Ranking Modern Handheld Gaming Units By Their Sound Capabilities
Handheld gaming devices have been around since the dawn of video games. They first started as blinking lights in a plastic case with some buttons on it, but have since transitioned into powerhouse gaming machines that rival the power of traditional consoles.
Mobile gaming has exploded over the last seven years thanks to the invention of the iPhone and its App Store. This device along with Android-based units have turned non-gamers into casual gamers, and have opened the joys of the video game industry to a much broader audience than even ten years ago. These days it’s no longer strange to see a person with grey hair playing a game on their phone, or watching a toddler use a touchscreen as if it were with them in their mother’s placenta.
The addition of smartphones and tablets for mobile gaming has added some serious competition to the likes of Nintendo and Sony, which are the only two major console makers in the mobile gaming business these days. With that being said, there’s something to say about gaming on a traditional handheld unit versus a multi-functional device like a phone or tablet.
Rather than ranking the technical merits of some of today’s handheld units to establish a pecking order, I’d like to rank them based on their sound capabilities. Sound is a key feature in game design, and can add all sorts of depth to a gameplay experience. Without sound, gaming definitely wouldn’t be the multi-sense affecting medium that we all have come to love so dearly.
This applies even more so to the handheld gaming space because devices of this nature don’t sport high-end surround sound systems like consoles. If a mobile gaming device doesn’t boast strong built-in audio capabilities it can definitely tarnish the experience of playing games on the go. Sure headphones can be used to amplify sound on handhelds, but not every gamer wants to pack a pair of high-end cans with them every time they play a mobile game.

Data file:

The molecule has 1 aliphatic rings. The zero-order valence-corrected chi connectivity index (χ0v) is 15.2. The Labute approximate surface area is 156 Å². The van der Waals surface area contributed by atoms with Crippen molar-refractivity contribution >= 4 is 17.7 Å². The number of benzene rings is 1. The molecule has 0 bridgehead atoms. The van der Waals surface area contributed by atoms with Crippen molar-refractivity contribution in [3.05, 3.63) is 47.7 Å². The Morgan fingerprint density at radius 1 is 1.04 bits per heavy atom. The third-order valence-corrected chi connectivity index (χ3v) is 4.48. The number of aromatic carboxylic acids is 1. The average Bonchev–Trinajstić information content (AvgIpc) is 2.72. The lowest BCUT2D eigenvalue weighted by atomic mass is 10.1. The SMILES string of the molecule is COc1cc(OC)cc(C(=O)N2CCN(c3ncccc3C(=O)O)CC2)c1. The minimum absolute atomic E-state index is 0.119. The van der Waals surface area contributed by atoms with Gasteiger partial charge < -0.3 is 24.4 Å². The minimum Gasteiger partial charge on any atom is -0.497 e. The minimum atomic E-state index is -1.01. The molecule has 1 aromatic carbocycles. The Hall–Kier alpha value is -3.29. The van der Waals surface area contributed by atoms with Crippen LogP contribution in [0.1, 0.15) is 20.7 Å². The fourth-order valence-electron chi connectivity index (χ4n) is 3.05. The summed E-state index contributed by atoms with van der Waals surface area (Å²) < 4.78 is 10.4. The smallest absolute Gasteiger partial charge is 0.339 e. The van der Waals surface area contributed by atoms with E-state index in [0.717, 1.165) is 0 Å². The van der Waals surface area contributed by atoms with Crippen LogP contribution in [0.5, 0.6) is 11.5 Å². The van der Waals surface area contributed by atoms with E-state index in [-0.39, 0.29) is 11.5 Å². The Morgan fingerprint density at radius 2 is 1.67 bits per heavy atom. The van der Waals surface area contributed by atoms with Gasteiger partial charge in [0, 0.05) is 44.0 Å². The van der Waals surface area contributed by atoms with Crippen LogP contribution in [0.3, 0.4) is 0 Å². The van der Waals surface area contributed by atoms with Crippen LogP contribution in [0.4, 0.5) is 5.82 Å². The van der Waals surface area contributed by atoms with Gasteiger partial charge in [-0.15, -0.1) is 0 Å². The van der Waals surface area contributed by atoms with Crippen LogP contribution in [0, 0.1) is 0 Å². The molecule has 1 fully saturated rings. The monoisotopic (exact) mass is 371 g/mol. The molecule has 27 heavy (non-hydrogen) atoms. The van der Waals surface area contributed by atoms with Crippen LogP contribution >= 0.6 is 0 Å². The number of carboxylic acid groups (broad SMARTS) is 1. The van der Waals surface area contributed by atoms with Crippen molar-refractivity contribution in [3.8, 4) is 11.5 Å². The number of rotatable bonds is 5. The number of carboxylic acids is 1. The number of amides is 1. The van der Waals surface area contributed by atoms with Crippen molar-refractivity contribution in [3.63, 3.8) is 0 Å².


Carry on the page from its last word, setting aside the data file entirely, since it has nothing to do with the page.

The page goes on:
Luckily, most of today’s modern mobile game units do indeed offer solid built-in speakers. Some are superior to others, which is why this editorial came into existence in the first place. Without further adieu, here’s how some of today’s most popular handheld gaming units stack up against each other when it comes to their sound capabilities.
Editor’s Note: There was no scientific testing that went into the ranking process. Decibel levels weren’t analyzed, so the rankings are purely based on opinion of how each device sounds in a nice quiet environment. The products ranked do not include Android devices (sorry Fandroid Nation!)
4. iPhone 5
The iPhone is responsible for starting the casual mobile gaming craze of this decade, and it is a fantastic device for playing mobile games on, but its ability to produce high-quality sounds while gaming is lacking. The biggest factor for the iPhone’s less than satisfactory sound capabilities is the fact that the speakers don’t produce any type of surround sound effect. The placement of the speakers on the bottom of the phone make this almost impossible to pull off since most of the time the phone is held horizontally, which causes your hands to muffle the speakers. This position also makes it impossible to hear in stereo since the speakers are only present on one side of the phone. Apple’s smartphone is a magical device that can do many things very well, but it definitely suffers in the speaker department when it comes to gaming (pretty decent for other audio sources though.)